Breaking up a friendship with civility

by Amy Devito

Chelsea Massey / Staff Photographer

Breakups are oftentimes unpleasant for both parties and tend to leave those involved fearful of how to go about breaking off the relationship. Most people have experienced the dissolution of a romantic relationship, but terminating a friendship presents different complexities.

So the question becomes: When a friendship has run its course, what is the most appropriate way to break up with a friend?

There are several avenues to go about handling a breakup, and it is essential to cogitate before taking any initiative. Luckily, today’s generation has technology to make the thorny situation less prickly.

Although the Facebook empire seems to keep people interlocked with one another, it can actually grease the breakup wheels. Sending a private message, chatting or “defriending” someone can be the stern and distant friendship ax. Those who choose to deliver their severance packages electronically risk offending the opposing party. The other parties may take umbrage and view the sender as cowardly. However, this situation does mitigate the possibility of a face-to-face altercation.

Texting reigns supreme in the digital communication world and manages any conversation, proving that few words can go a long way. Shooting a text cuts to the point and can ease tension. If a solution is to be found via texting, it is only fair to explain everything and be mindful of the friend on the other end.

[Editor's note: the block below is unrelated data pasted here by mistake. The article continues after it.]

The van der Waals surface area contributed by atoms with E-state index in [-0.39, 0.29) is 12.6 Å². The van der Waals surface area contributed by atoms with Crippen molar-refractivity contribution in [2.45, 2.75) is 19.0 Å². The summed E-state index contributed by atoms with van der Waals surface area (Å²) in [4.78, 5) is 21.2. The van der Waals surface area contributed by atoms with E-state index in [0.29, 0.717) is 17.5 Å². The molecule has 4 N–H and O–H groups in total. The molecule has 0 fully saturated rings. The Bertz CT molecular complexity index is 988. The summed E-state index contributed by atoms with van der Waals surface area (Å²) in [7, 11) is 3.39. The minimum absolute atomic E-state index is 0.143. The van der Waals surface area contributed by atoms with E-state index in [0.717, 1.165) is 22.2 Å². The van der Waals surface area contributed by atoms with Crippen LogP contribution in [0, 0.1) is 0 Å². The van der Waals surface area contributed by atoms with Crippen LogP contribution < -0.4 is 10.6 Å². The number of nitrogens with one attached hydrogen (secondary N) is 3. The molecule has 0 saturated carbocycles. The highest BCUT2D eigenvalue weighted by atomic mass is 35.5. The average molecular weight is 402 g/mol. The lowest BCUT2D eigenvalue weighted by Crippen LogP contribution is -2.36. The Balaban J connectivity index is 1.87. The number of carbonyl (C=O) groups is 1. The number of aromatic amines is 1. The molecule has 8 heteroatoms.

“When I had to break up with a friend recently I handled the matter by texting, being upfront with them in the most polite possible way,” sophomore Supi Bhullar said. “It’s definitely hard to not come off rude, but sometimes there’s not much that can be done when a friendship is coming to an end.”

Facebook and texting may facilitate some breakup situations, but conversing directly proves to be an appropriate approach for several occasions. When pursuing the matter in person, it is imperative to maintain a mature and polite demeanor.

The conversation has significant potential for emotions to erupt, and it could easily escalate into a hostile confrontation. To prevent war from breaking out, it’s important to remain composed and respectful, and make sure to explain everything thoroughly. This will make the breakup go as civil as possible.

“When it comes to breaking it off with friends, it’s crucial to get everything out there and to talk about it all, especially if two people are disagreeing,” junior Ariel Warstadt said. “When my friend and I weren’t getting along too well anymore, I called her up and explained why I was upset with her and made sure to leave no room for interpretation.”

It’s important to see what can be done to reconcile any unresolved issues and let both voices be heard while expressing points of view. Acting with civility will lessen the possibility of smear campaigns.

Asking a mutual friend or another third party to help mediate the process may be a wise decision. However, it is important not to force mutual friends to choose sides. This will only lead to lasting resentment.

Breakups are most always problematic. By ending a relationship with a friend respectfully and amicably, all parties will walk away without feeling they were treated poorly.